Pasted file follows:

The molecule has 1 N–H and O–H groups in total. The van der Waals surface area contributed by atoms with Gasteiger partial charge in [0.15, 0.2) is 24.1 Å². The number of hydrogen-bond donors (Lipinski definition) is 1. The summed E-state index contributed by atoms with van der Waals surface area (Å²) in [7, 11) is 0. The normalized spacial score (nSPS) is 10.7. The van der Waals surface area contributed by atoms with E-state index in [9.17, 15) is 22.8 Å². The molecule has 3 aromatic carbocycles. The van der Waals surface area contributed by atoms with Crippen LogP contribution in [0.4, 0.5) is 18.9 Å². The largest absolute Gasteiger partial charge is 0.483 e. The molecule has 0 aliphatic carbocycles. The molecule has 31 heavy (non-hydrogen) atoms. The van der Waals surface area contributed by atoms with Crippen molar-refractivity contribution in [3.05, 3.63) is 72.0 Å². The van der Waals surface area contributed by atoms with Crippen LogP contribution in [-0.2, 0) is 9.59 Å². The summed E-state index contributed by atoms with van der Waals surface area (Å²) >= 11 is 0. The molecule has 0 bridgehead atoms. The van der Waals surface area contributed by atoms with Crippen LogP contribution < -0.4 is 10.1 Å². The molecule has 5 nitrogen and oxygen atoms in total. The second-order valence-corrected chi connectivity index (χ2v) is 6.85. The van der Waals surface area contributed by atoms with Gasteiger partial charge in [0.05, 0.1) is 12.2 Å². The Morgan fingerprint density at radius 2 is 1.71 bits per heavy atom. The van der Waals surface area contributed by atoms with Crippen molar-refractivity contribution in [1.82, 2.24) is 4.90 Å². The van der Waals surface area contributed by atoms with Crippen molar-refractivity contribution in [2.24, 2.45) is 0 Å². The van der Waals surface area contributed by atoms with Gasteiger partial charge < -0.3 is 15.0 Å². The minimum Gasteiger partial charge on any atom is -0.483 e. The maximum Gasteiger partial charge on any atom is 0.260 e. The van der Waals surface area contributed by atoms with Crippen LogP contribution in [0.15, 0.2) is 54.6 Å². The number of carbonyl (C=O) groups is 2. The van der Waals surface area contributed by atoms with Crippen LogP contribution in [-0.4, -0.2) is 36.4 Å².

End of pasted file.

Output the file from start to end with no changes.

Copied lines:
The molecule has 1 N–H and O–H groups in total. The van der Waals surface area contributed by atoms with Gasteiger partial charge in [0.15, 0.2) is 24.1 Å². The number of hydrogen-bond donors (Lipinski definition) is 1. The summed E-state index contributed by atoms with van der Waals surface area (Å²) in [7, 11) is 0. The normalized spacial score (nSPS) is 10.7. The van der Waals surface area contributed by atoms with E-state index in [9.17, 15) is 22.8 Å². The molecule has 3 aromatic carbocycles. The van der Waals surface area contributed by atoms with Crippen LogP contribution in [0.4, 0.5) is 18.9 Å². The largest absolute Gasteiger partial charge is 0.483 e. The molecule has 0 aliphatic carbocycles. The molecule has 31 heavy (non-hydrogen) atoms. The van der Waals surface area contributed by atoms with Crippen molar-refractivity contribution in [3.05, 3.63) is 72.0 Å². The van der Waals surface area contributed by atoms with Crippen LogP contribution in [-0.2, 0) is 9.59 Å². The summed E-state index contributed by atoms with van der Waals surface area (Å²) >= 11 is 0. The molecule has 0 bridgehead atoms. The van der Waals surface area contributed by atoms with Crippen LogP contribution < -0.4 is 10.1 Å². The molecule has 5 nitrogen and oxygen atoms in total. The second-order valence-corrected chi connectivity index (χ2v) is 6.85. The van der Waals surface area contributed by atoms with Gasteiger partial charge in [0.05, 0.1) is 12.2 Å². The Morgan fingerprint density at radius 2 is 1.71 bits per heavy atom. The van der Waals surface area contributed by atoms with Crippen molar-refractivity contribution in [1.82, 2.24) is 4.90 Å². The van der Waals surface area contributed by atoms with Crippen molar-refractivity contribution in [2.24, 2.45) is 0 Å². The van der Waals surface area contributed by atoms with Gasteiger partial charge < -0.3 is 15.0 Å². The minimum Gasteiger partial charge on any atom is -0.483 e. The maximum Gasteiger partial charge on any atom is 0.260 e. The van der Waals surface area contributed by atoms with Crippen LogP contribution in [0.15, 0.2) is 54.6 Å². The number of carbonyl (C=O) groups is 2. The van der Waals surface area contributed by atoms with Crippen LogP contribution in [-0.4, -0.2) is 36.4 Å².